Charles is just as exacting in real life. "I truly love Mr. C., but working for him is not easy," says Troupe. "If his tuxedos are not pressed a certain way or his food is not just so, somebody has to know the reason why. And if he says he'll be ready at 10 o'clock, he means 10, not one minute before or after."

Off the road, Charles returns to a sparsely furnished apartment in Beverly Hills and doesn't socialize much. "If you get more than three or four people around me, you've got a crowd," he says. A windowless office complex near downtown L.A. is headquarters for his personal manager, Joe Adams, and houses a private recording studio, which Charles considers his real home.

Inviting a guest into this sanctum recently, Charles had to be reminded to turn on the light. He was cautious and reserved at first when asked to talk about himself. Soon, however, he pranced and preached as he recalled his country upbringing in Greenville, Fla.

Christened Ray Charles Robinson (he later dropped the surname to avoid confusion with boxer Sugar Ray Robinson), he was the son of Bailey Robinson, a railroad repairman who was seldom around and never married Ray's mother, 'Retha. She took in washing and ironing to support her two children and shared child raising with Bailey's legal wife, Mary Jane. "Mary Jane had a child of her own but he died, so she took a liking to me," Charles says. "With Mary Jane I couldn't do wrong. I was her pet. But my mother made sure I did right."

Despite the decades that have passed, Charles still talks of his joy on those nights when he would awake to a full moon in the sky before his world went black. "Other nights I'd wake up and it would be pitch dark," he says. "So I'd go out with a big flashlight and light up the world."

On Sundays he sang at the Shiloh Baptist Church, but there was other music as well—at the Red Wing Café where the proprietor, Wylie Pitman, kept the jukebox stocked with records by Muddy Waters, Blind Boy Phillips and Tampa Red. "Mr. Pit also had a piano," says Charles. "As a little kid I'd go in and start banging on it, and the man could have easily shooed me away. Instead he'd take my fingers, one by one, and show me a little melody."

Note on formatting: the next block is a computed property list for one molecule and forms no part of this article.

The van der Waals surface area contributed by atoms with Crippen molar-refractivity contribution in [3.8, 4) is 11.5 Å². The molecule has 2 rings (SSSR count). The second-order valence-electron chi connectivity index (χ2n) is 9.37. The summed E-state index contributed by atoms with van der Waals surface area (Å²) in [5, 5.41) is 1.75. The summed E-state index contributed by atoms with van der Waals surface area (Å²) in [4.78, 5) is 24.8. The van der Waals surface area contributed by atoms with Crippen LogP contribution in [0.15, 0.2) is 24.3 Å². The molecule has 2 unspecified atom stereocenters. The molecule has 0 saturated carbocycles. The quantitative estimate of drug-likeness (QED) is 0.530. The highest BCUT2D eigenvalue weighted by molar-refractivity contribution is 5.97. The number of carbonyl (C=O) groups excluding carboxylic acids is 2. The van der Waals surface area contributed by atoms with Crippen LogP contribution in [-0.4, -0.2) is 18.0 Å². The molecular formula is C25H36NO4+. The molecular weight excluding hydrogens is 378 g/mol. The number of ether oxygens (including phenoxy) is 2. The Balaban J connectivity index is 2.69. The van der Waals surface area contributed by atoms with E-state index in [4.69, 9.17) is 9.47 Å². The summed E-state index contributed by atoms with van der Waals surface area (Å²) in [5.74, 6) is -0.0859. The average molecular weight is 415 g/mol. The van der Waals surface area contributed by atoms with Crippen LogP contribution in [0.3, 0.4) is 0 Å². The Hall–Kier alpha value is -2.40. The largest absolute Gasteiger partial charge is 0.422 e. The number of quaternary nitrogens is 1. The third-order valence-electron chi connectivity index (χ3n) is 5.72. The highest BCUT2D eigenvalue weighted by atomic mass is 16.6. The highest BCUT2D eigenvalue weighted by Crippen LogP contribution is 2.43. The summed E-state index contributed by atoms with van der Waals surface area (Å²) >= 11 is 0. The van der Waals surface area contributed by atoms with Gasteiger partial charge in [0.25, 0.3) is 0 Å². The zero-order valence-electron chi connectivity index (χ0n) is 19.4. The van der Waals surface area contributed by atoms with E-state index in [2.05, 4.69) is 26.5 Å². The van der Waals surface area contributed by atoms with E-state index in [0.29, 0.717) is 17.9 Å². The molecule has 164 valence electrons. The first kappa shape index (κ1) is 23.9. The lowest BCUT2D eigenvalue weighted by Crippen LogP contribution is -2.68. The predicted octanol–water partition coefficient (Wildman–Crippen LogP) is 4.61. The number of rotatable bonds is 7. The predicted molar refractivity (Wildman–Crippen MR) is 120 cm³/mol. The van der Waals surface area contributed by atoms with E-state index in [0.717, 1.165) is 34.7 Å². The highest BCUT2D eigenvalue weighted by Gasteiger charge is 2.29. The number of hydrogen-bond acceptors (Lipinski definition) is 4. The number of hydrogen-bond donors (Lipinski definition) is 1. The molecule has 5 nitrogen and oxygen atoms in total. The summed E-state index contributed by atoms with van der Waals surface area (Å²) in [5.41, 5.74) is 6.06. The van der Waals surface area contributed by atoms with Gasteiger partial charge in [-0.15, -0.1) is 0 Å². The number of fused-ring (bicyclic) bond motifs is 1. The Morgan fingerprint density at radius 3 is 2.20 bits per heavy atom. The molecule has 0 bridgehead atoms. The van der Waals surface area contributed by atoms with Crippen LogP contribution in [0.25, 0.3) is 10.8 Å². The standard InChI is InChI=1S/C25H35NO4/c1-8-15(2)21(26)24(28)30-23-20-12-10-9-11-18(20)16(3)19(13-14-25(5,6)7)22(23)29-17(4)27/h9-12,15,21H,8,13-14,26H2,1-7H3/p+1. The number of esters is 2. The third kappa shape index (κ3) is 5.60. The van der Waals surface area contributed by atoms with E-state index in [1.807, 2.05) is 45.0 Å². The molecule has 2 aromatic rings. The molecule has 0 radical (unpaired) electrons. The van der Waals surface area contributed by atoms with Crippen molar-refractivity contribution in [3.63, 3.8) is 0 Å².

When he was 5, the bright and simple days began to end. Ray was playing in the backyard one afternoon when he saw his 3½-year-old brother, George, topple into a washtub. "He must have dropped something in the water and keeled over trying to get it," he says. "I tried to pull him out, but he was too heavy. I went into the house to get my mom, but it was too late."

A few months later, Charles's eyes started tearing and his sight gradually slipped away, stolen by a disease his country doctor could not name, let alone cure. Within two years he was totally blind. "People couldn't understand why my mama would have this blind kid out doing things like cutting wood for the fire," he says now. "But she had the foresight to go against the grain in this little town. Her thing was: 'He may be blind, but he ain't stupid.' That's why I brag on my mama today."

For the next eight years he boarded at a state school for the blind in St. Augustine, Fla., where he studied classical music and played blues and boogie in his spare time. Then his mother died suddenly, apparently a victim of food poisoning. Lost and alone, Ray lay motionless for a week following her funeral before finally breaking into tears.